The Las Vegas shooting eerily echoes Texas’s own mass shooting at the University of Texas Tower.
It happened back on Aug. 1, 1966. Former Marine sharpshooter Charles Whitman killed 14 people and injured many more from up high in the tower. Many people who witnessed the tragic shooting still think about it today.
Bob Higley now lives in Houston. He’s a financial advisor. He says that hour-and-a-half that happened more than 50 years ago staying with him all his life. There’s not a second he’s forgotten.
“It was the most wonderful place to be. You could have any idea you wanted to. You could say what you thought," Higley said of the University of Texas campus.
To the students on the University of Texas campus, it was an escape.
But in an instant, that was gone.
“It was being ruined, and I knew that it would never be the same again, and that really made me angry," Higley said.
Bob Higley won’t call it heroic, but it was. That day, he and his friend, Clif Drummond, were heroes.
“One way or the other, I'm not leaving Drummond, and Drummond isn’t leaving me," Higley said.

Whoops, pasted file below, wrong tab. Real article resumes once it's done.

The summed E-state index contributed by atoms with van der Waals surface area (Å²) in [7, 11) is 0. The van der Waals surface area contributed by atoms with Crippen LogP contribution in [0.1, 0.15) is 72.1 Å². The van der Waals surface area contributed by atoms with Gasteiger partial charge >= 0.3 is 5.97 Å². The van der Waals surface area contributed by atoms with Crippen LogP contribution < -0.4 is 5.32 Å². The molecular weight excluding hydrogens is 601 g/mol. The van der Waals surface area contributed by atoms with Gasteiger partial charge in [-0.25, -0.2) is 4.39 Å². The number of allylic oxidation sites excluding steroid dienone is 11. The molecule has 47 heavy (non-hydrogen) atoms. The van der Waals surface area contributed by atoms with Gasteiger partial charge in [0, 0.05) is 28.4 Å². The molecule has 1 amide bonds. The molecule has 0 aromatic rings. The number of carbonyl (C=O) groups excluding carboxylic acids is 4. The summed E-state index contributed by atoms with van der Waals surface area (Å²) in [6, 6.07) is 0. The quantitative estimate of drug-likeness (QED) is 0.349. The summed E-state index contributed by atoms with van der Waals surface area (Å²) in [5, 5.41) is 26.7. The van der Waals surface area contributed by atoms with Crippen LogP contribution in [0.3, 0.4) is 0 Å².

It was either gunshots or fireworks -- they weren’t sure. But either way, they were going to find out.
“And there across the street, appeared to be a student, resting against a parking pole," Higley said.
No words were exchanged -- just a nod.
“Drummond goes, 2 or 3 seconds, I go. I start picking up fire, someone is shooting at me, and I can tell that that person is behind me," Higley said.
Behind and above was Charles Whitman inside the tower. Drummond and Higley dodge bullets to get to Paul Sonntag, who they found was shot.
Bullets still flying, they carry Sonntag to a hearse to get him to a hospital.
Then they go back for more.
“Once you get started, and once you get under tow, you’re into it," Higley said.
They rescue several more people, and they decide, then, they’re going to end it themselves.
“We make our way up to the tower, just in time to see the body brought down," Higley said.
But it was over.
Those 96 minutes have haunted Higley his entire life.
“Thirty-two stories?! So he’s at the tower," Higley said.
So when shootings like the one Las Vegas happen, he’s brought back to a moment he knows he’ll never forget.
“You don’t leave that behind. You might think you do, but you do not. You will carry that with you, and you need to be able to get rid of that baggage," Higley said.
Drummond and Higley later find out the man they tried to save, Paul Sonntag, did not make it.
Higley has advice for those who witnessed Sunday’s shooting. He says to talk about it, to get help and rely on the support of others. He says that’s the only way you’ll learn to move on.